He also said the city has a unique tool in its Housing Trust Fund, if projects make use of it, and can encourage more affordable housing by rewriting the land-use code.

“All those really make a difference for people who want to make viable projects,” Costa said.

Fournier

April Fournier

Fournier, 40, said she is running after becoming angry about national politics, specifically President Donald Trump’s appointment of Betsy DeVos as the country’s Secretary of Education.

She initially wanted to run for a seat in the state Legislature, but had to wait due to a health concern at the time. She said she became frustrated watching the council and city leaders, and decided since she had time now, especially during the coronavirus pandemic, she wanted to get involved.

“I have this time I can dedicate to something I’m passionate about,” she said.

Fournier said she initially planned to run in District 4, but after meeting with candidate Andrew Zarro decided to seek the at-large seat because facing Zarro “would be like running against myself.”

Fournier, who lives on Washington Avenue, said she only recently became knowledgeable about the city’s matrix for awarding marijuana business licenses. She said she’s spoken with industry members to see if this system is to their benefit, and is concerned about elements of the system.

For example, if an applicant is late in paying taxes, they are disqualified. Fournier said while she understands the idea behind this, she said it’s not fair to penalize people for circumstances that may have come up outside of their control.

“It excludes businesses that may have had a hiccup in their business model in their last five years,” she said. “If you can show me anyone who hasn’t had a hiccup in the last five years … I’d be impressed.”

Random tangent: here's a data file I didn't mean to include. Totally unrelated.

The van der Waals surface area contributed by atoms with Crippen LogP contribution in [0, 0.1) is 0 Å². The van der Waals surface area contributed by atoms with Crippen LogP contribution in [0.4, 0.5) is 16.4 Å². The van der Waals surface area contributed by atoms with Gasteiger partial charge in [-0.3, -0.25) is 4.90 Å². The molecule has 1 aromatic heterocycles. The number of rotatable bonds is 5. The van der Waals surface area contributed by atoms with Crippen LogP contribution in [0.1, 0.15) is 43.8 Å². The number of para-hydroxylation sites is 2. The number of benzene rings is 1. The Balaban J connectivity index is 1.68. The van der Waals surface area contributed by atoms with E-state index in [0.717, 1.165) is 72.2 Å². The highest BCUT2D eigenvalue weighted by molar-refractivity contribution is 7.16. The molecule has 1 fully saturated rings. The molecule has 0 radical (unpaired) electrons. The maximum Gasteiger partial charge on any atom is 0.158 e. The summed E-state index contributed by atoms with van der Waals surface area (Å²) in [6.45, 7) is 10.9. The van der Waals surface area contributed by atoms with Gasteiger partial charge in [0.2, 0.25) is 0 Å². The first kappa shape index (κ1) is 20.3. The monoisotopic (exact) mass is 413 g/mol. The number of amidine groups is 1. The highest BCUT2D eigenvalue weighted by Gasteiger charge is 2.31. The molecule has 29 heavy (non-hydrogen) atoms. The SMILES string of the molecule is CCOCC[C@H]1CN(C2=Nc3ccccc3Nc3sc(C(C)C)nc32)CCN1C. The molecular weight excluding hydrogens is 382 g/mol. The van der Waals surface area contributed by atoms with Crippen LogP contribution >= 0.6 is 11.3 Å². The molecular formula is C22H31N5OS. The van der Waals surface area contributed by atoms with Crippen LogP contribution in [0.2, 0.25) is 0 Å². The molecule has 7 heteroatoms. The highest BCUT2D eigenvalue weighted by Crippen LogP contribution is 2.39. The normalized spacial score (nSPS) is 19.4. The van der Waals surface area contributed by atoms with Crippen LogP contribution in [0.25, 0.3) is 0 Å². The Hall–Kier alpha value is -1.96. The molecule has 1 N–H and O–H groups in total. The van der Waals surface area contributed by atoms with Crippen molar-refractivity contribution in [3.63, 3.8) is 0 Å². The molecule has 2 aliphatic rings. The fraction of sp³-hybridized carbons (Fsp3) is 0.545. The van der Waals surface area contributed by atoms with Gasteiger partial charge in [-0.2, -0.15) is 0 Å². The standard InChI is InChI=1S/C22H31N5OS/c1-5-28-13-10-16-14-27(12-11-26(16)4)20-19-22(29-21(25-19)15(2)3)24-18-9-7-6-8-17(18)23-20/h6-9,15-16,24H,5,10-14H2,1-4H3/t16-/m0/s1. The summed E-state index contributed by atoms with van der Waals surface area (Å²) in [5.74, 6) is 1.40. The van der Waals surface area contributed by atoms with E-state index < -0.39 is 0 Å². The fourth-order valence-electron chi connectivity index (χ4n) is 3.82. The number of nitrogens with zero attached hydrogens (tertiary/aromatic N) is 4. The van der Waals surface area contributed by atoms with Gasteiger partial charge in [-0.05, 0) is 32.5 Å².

As a member of the Police Citizens Review Subcommittee, Fournier acknowledged the panel lacks real strength, and because of that, she said she doesn’t think the city is doing enough to resolve issues of systemic racial injustice. She said she’s also interested in reducing the Police Department budget.

“We’re at the lowest level of intervention you can get, it’s frustrating, and it means our city isn’t prioritizing it,” Fournier said.

She said the new Racial Equity Steering Committee is a nice first step, but there must be tangible actions taken.

A member of the Navajo Nation who works as special services manager at a head start agency in Lewiston, Fournier said now is the right time for the city to reopen its Charter. She said there is an “imperfect balance of power” between the city manager and mayor, and it is time to reexamine whether the city wants a strong mayor and whether the city manager should focus on operations instead of policy. She said while she’s heard City Manager Jon Jennings say he works for the council, she believes his actions suggest otherwise.

To balance the need for housing and development, the city first needs to “elevate our most needy community members,” Fournier said, and the first step is to find permanent housing for the city’s homeless. She also said the city needs to do more to ensure developers employ sustainable resources and practices, as well as ethical hiring practices.

She said while it’s tempting for the city to go with a lower bid on construction projects, the better course to create more sustainable and equitable housing and development is to go with developers using better hiring practices. She also said the city needs to reexamine its zoning policies.